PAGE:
Despite the headlines, people care

‘Despite the headlines, people care’ say team behind new refugee befriending scheme

Londoners are being asked to take part in a befriending scheme that matches people with spare time and goodwill, to asylum seekers and refugees who are in need of friendship

A befriending scheme has been launched to match Londoners who have spare time and goodwill, with asylum seekers and refugees in need of friendship. Continue reading

Refugees Welcome? Executive Summary April 2017

“In the network we have people who are engineers, community leaders, teachers, people with important skills who can contribute to this country. When we’re talking about refugees that achieve great things for this country – like Mo Farah – not everybody is Mo Farah, but everybody has something to give to this country.”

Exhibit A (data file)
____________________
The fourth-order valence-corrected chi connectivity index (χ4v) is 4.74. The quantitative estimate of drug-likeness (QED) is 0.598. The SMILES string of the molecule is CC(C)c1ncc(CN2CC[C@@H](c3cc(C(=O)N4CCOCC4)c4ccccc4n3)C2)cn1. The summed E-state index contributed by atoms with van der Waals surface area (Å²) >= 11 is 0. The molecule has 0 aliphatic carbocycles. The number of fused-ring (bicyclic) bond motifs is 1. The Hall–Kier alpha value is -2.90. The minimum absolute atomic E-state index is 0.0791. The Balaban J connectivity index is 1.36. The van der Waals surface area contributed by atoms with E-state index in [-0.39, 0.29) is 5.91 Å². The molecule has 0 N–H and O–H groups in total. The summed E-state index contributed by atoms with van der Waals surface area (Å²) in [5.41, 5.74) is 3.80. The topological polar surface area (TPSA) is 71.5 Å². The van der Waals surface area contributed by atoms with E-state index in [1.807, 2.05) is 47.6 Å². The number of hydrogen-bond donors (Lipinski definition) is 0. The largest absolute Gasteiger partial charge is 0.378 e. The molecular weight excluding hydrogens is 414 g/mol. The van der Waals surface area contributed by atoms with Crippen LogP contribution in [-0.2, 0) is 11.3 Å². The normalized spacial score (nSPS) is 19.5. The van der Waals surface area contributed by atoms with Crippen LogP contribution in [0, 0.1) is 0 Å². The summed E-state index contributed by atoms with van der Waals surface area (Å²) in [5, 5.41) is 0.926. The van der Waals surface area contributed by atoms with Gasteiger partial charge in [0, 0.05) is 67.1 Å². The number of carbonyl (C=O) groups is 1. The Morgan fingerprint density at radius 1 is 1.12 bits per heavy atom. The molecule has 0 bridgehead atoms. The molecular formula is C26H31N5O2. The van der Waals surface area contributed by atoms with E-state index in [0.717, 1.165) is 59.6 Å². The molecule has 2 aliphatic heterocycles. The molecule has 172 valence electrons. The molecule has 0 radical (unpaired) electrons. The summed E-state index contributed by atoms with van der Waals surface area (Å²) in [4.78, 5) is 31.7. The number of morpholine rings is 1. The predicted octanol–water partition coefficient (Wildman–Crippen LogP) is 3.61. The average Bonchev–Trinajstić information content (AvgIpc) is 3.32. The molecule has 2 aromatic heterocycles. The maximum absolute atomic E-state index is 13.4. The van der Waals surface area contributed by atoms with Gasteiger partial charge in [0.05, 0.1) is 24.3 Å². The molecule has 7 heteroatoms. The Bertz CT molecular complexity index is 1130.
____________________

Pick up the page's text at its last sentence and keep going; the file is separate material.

Kolbassia, Survivors Speak Out network1 Continue reading

Doctors of the World Launch #StopSharing Patient Data Campaign

Doctors of the World Launch #StopSharing Patient Data Campaign – Help Spread the Word

Doctors of the World has just launched its #StopSharing campaign calling on the UK government to stop using NHS patients’ personal information to track down migrants. The deal struck in January between the Home Office and NHS Digital gives the Home Office easier access to migrant patients’ information, such as addresses, and allows them to track down, arrest and deport undocumented migrants. Patient confidentiality is essential for NHS staff to be able to do their job – and yet they have not been consulted about this deal, with concerns raised by medical organisations ignored. Continue reading

Migrant detention in the European Union: a thriving business Outsourcing and privatisation of migrant detention